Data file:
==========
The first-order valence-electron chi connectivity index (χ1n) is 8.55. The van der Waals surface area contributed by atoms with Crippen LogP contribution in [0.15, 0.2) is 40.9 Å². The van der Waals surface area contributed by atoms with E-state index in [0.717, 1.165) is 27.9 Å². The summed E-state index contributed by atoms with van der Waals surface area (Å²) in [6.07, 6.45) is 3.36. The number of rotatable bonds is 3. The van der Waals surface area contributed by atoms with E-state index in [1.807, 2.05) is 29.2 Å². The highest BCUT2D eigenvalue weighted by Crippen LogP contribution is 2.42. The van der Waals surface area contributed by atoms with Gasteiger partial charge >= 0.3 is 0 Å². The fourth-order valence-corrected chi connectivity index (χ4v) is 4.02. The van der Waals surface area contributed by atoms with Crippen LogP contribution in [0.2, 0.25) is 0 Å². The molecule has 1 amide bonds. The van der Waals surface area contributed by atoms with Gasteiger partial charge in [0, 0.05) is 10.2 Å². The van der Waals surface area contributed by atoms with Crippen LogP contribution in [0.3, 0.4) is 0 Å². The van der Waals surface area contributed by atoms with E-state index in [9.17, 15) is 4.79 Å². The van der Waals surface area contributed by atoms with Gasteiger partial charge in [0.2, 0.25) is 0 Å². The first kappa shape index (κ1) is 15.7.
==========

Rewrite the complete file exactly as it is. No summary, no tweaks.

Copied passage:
The first-order valence-electron chi connectivity index (χ1n) is 8.55. The van der Waals surface area contributed by atoms with Crippen LogP contribution in [0.15, 0.2) is 40.9 Å². The van der Waals surface area contributed by atoms with E-state index in [0.717, 1.165) is 27.9 Å². The summed E-state index contributed by atoms with van der Waals surface area (Å²) in [6.07, 6.45) is 3.36. The number of rotatable bonds is 3. The van der Waals surface area contributed by atoms with E-state index in [1.807, 2.05) is 29.2 Å². The highest BCUT2D eigenvalue weighted by Crippen LogP contribution is 2.42. The van der Waals surface area contributed by atoms with Gasteiger partial charge >= 0.3 is 0 Å². The fourth-order valence-corrected chi connectivity index (χ4v) is 4.02. The van der Waals surface area contributed by atoms with Crippen LogP contribution in [0.2, 0.25) is 0 Å². The molecule has 1 amide bonds. The van der Waals surface area contributed by atoms with Gasteiger partial charge in [0, 0.05) is 10.2 Å². The van der Waals surface area contributed by atoms with Crippen LogP contribution in [0.3, 0.4) is 0 Å². The van der Waals surface area contributed by atoms with E-state index in [9.17, 15) is 4.79 Å². The van der Waals surface area contributed by atoms with Gasteiger partial charge in [0.2, 0.25) is 0 Å². The first kappa shape index (κ1) is 15.7.